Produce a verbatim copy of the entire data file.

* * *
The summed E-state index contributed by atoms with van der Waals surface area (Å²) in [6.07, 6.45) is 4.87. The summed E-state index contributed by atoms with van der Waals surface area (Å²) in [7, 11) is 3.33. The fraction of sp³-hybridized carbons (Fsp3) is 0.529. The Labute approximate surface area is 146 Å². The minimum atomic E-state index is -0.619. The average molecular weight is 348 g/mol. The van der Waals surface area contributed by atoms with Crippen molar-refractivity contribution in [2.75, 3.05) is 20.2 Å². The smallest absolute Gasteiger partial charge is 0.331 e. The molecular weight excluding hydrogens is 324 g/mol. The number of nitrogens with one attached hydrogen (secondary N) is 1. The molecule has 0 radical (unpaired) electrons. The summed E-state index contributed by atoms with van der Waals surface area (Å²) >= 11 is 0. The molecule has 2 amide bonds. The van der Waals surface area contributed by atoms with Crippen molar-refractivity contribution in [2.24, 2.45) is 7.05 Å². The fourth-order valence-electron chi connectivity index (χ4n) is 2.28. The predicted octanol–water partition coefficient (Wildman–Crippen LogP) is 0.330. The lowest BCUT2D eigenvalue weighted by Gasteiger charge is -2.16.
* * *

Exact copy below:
The summed E-state index contributed by atoms with van der Waals surface area (Å²) in [6.07, 6.45) is 4.87. The summed E-state index contributed by atoms with van der Waals surface area (Å²) in [7, 11) is 3.33. The fraction of sp³-hybridized carbons (Fsp3) is 0.529. The Labute approximate surface area is 146 Å². The minimum atomic E-state index is -0.619. The average molecular weight is 348 g/mol. The van der Waals surface area contributed by atoms with Crippen molar-refractivity contribution in [2.75, 3.05) is 20.2 Å². The smallest absolute Gasteiger partial charge is 0.331 e. The molecular weight excluding hydrogens is 324 g/mol. The number of nitrogens with one attached hydrogen (secondary N) is 1. The molecule has 0 radical (unpaired) electrons. The summed E-state index contributed by atoms with van der Waals surface area (Å²) >= 11 is 0. The molecule has 2 amide bonds. The van der Waals surface area contributed by atoms with Crippen molar-refractivity contribution in [2.24, 2.45) is 7.05 Å². The fourth-order valence-electron chi connectivity index (χ4n) is 2.28. The predicted octanol–water partition coefficient (Wildman–Crippen LogP) is 0.330. The lowest BCUT2D eigenvalue weighted by Gasteiger charge is -2.16.